That carried a 20,000 prize. Ann says: It was a huge amount of money that bought me a years writing time. Raven Black, the first in my Shetland Quartet, turned out to be the breakthrough book that everyone had said the Crow Trap would be.

While Ann has a real affinity with the Shetland Isles, she says if she could have chosen which of her detectives got their own series first, she would always have picked the bluff Northumbrian, Vera, as the North East really holds the key to her heart and shes delighted that the region she loves is being showcased to the rest of the nation through the TV series.

I hope it will make people in the South see the North East in a different light. Paul Rutman, the script writer, came and spent a bit of time up here and I showed him round the patch. I really think hes captured a sense of the place.

Its not a stereotypical view of the North. It does show middle class people in posh houses. And within the first two seconds you get the Angel and the Tyne Bridge - all those iconic things. The Crow Trap was filmed on Alnwick Moor at a time when the heather was out and you see Dunstanburgh, Newton and Holy Island.

Tim and Ann first moved up here, to the little village of Holywell, in Northumberland, in 1987, and it was here that they brought up their two girls, Sarah and Ruth.

It was just great for me as a writer because suddenly there was a place where I could write the kind of novel I wanted and be credible. In the South, if youre talking about a village, it is full of commuters, people who dont really know who their neighbours are. But in Holywell everyone knows each others business. I could write these almost Thirties-style detective novels but with a contemporary twist because there was a mix of people living there. In the North East people are just more engaged and theres a sense of community which is a very interesting thing to write about.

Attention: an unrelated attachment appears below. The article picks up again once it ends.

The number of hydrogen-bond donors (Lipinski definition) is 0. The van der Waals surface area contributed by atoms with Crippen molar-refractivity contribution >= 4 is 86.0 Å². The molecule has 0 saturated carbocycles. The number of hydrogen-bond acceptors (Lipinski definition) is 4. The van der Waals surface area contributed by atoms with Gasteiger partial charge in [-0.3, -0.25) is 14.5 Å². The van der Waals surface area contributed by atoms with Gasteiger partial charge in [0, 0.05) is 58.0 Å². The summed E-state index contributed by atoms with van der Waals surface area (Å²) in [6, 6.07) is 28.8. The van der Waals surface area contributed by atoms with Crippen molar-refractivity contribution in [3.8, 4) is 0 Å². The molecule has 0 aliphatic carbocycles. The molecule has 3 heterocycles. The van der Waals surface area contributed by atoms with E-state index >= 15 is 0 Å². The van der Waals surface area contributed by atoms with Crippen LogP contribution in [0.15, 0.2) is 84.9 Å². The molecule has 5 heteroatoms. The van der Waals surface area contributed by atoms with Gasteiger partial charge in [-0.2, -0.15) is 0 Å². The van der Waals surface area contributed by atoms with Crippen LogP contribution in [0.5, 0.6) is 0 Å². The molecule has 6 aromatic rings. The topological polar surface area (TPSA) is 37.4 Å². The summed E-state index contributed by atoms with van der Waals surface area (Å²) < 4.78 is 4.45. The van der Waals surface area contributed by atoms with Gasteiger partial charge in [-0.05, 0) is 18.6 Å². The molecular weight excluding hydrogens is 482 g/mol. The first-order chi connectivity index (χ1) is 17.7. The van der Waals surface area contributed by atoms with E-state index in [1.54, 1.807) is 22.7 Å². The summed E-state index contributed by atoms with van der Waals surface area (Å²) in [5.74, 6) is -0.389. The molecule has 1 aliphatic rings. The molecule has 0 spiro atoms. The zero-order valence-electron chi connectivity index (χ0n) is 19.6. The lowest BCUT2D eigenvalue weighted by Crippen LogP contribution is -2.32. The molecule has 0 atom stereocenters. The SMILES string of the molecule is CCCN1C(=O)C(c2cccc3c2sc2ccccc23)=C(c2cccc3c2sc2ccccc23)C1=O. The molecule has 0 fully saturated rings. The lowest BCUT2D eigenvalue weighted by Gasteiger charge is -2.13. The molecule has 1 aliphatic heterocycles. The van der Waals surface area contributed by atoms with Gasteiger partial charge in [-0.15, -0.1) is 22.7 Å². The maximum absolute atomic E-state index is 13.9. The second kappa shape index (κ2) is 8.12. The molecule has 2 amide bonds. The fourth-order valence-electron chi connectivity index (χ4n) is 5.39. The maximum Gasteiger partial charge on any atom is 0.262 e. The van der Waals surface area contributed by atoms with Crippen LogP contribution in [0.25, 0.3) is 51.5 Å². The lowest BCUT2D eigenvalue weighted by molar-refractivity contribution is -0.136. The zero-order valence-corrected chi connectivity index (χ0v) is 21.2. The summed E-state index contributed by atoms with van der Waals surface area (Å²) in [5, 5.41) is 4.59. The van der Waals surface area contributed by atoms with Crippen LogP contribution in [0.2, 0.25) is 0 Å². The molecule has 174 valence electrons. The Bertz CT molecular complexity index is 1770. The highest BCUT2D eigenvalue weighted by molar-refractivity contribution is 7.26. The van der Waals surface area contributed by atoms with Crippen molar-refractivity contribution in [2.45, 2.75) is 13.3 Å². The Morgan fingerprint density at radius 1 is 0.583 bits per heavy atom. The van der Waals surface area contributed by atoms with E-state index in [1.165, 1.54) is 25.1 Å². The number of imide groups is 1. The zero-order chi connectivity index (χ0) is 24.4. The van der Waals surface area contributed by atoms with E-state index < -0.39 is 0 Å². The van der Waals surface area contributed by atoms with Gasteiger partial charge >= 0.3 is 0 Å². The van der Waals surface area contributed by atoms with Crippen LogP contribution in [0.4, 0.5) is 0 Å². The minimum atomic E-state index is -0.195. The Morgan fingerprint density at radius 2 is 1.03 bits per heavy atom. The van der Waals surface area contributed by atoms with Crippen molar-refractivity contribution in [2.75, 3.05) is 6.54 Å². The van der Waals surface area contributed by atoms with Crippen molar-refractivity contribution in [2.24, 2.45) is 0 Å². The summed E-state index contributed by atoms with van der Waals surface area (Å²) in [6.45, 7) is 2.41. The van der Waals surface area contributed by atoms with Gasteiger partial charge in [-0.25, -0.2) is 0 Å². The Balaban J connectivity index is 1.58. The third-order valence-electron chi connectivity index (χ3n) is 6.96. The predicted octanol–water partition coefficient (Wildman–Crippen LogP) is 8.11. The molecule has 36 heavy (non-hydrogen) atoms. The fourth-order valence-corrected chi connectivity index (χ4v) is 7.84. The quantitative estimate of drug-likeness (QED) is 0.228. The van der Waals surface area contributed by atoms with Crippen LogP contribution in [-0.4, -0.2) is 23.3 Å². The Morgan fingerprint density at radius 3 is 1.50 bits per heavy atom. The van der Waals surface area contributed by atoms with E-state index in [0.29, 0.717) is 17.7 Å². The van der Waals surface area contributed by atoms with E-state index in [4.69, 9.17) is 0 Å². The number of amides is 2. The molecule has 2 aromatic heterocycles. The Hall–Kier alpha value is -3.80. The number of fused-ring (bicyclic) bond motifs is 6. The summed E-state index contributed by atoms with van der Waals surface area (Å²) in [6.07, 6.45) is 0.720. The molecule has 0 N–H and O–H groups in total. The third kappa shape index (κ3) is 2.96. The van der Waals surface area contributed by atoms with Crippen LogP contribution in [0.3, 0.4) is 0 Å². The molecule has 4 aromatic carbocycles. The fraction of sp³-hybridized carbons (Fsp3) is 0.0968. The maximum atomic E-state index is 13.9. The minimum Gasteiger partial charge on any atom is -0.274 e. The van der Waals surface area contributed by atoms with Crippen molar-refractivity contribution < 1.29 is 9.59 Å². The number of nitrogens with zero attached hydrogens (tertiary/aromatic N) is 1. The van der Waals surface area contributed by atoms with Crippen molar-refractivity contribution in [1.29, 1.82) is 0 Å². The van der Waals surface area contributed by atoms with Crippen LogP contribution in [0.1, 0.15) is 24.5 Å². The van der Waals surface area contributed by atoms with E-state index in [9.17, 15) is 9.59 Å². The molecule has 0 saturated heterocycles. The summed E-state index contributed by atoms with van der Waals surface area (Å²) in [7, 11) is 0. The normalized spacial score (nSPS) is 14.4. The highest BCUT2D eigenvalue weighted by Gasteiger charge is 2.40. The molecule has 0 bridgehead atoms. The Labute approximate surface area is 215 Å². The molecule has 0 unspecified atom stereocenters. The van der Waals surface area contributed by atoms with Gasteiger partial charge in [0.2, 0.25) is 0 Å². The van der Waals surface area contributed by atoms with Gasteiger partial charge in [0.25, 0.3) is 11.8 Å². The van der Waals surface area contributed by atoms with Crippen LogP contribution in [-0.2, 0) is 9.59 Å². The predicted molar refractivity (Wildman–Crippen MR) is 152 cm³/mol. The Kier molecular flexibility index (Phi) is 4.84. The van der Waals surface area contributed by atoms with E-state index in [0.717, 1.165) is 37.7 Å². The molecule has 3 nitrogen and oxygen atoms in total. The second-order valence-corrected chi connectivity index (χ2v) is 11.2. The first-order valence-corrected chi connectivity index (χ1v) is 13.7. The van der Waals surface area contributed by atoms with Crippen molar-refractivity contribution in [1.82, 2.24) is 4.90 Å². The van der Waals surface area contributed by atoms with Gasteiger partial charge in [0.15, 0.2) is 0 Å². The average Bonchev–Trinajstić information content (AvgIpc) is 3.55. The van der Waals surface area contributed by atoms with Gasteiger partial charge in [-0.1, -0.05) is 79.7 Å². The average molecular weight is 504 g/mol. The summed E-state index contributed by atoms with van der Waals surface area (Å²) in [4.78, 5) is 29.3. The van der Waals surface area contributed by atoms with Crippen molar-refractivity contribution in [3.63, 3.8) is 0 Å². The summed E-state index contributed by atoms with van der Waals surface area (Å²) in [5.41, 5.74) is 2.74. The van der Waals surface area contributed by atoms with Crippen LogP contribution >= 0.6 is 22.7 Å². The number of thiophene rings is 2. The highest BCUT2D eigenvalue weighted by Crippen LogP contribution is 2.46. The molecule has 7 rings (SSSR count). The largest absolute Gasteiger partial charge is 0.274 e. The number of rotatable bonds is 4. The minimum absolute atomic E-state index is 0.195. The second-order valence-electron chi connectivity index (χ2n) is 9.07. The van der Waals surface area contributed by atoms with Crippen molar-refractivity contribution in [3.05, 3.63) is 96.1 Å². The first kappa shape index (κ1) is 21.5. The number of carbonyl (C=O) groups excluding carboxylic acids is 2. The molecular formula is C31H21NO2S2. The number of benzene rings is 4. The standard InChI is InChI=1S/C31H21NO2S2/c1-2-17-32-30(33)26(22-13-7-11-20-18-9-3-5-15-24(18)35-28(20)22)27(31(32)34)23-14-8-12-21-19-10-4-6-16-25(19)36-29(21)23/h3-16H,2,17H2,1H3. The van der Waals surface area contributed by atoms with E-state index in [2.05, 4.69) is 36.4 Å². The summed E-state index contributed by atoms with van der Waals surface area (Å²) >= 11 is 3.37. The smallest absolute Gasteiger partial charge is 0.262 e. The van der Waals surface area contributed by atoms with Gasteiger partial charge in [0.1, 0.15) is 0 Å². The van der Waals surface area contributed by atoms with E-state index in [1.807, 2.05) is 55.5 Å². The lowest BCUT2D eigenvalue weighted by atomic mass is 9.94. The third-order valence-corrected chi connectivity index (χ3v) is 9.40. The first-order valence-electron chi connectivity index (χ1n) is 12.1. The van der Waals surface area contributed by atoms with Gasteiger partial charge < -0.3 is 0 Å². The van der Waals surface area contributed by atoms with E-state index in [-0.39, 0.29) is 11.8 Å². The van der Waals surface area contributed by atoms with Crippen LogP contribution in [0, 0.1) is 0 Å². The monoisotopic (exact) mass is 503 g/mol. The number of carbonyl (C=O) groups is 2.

That surely accounts for why Vera is such a three-dimensional character and why she may well fill the vacuum left by Inspector Morse.

Shes a strong woman who isnt a conventional lead character. Shes not beautiful. In fact, shes a bit of a bag lady. Even Helen Mirren, though shes in her mid sixties, can still get a bloke and is still fit but Vera isnt any of those things. Shes single and quite sad, but played absolutely brilliantly by Brenda.

She captures that combination of strength and loneliness, that ambiguity about being single.

Ann was delighted ITV chose Brenda for the lead. Brenda is such a sweetie. She came to my book launch (of Silent Voices) in London and stayed until everyone had left, talking to everyone you wanted her to talk to. Shes lovely. She loves crime fiction and mysteries. She does crosswords and is a great puzzler. Shes said shes turning down more work in the hope of doing more of Vera and keeps telling me to write more books. Shes just so positive and lovely.

Originally from Ramsgate, Brendas had to work hard on her Northern accent. Ann says: She was asked at a press conference how she perfected her Geordie accent and she said, I just listen to Cheryl Cole. Well, what a great soundbite. The tabloids loved that.

But she actually went to loads of shops in Newcastle and sat in cafes listening and picking up the dialect. David Leon, who plays her sergeant, Joe Ashworth, helped her too because hes from up here.

Anns devotion to the North is especially touching as she was born a Southerner, in Hereford, and spent her early life in North Devon, where her dad was the village schoolmaster.

She puts her love of books and writing down to her parents, both great readers and her grandfather, a Welsh miner. I can remember him telling me stories and just encouraging me to think about the way stories were made. I also remember going to the library when I was really young and that buzz of excitement when there was a book you hadnt read before.

Despite the success of the TV series, Ann is not about to rest on her laurels. Writing is such a precarious business. Ive had friends whove had things adapted into one series and its never happened again and they go back to writing. You just cant think, Oh, this is it, I have a meal ticket for life, because it doesnt work that way.

And thankfully the discipline of writing is no hardship to her. It was always
indulgence time - it still is. I get so cross with writers who moan about writing.

Let me tell you, its a lot easier than a lot of jobs. If you think this is hard, go and be a probation officer in Birkenhead. Thats tough! n

To learn more about Ann go to